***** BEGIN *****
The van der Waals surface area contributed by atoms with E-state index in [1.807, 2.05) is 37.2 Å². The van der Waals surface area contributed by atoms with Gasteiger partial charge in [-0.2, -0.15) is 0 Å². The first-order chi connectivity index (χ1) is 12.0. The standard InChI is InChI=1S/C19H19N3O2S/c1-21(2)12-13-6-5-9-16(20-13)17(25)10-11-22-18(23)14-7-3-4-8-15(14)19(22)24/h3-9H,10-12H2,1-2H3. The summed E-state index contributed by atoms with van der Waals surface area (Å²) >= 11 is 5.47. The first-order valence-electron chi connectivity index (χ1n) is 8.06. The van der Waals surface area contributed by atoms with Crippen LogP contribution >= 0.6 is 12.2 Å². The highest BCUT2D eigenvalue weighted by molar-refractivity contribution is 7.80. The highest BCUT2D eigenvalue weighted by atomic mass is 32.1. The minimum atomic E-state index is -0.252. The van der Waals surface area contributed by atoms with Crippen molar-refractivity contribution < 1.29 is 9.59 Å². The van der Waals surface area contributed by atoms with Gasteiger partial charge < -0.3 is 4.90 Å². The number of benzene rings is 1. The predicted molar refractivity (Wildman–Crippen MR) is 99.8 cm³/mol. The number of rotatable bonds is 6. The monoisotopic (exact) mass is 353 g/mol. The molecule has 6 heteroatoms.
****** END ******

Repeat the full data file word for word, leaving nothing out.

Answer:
The van der Waals surface area contributed by atoms with E-state index in [1.807, 2.05) is 37.2 Å². The van der Waals surface area contributed by atoms with Gasteiger partial charge in [-0.2, -0.15) is 0 Å². The first-order chi connectivity index (χ1) is 12.0. The standard InChI is InChI=1S/C19H19N3O2S/c1-21(2)12-13-6-5-9-16(20-13)17(25)10-11-22-18(23)14-7-3-4-8-15(14)19(22)24/h3-9H,10-12H2,1-2H3. The summed E-state index contributed by atoms with van der Waals surface area (Å²) >= 11 is 5.47. The first-order valence-electron chi connectivity index (χ1n) is 8.06. The van der Waals surface area contributed by atoms with Crippen LogP contribution >= 0.6 is 12.2 Å². The highest BCUT2D eigenvalue weighted by molar-refractivity contribution is 7.80. The highest BCUT2D eigenvalue weighted by atomic mass is 32.1. The minimum atomic E-state index is -0.252. The van der Waals surface area contributed by atoms with Crippen molar-refractivity contribution < 1.29 is 9.59 Å². The van der Waals surface area contributed by atoms with Gasteiger partial charge < -0.3 is 4.90 Å². The number of benzene rings is 1. The predicted molar refractivity (Wildman–Crippen MR) is 99.8 cm³/mol. The number of rotatable bonds is 6. The monoisotopic (exact) mass is 353 g/mol. The molecule has 6 heteroatoms.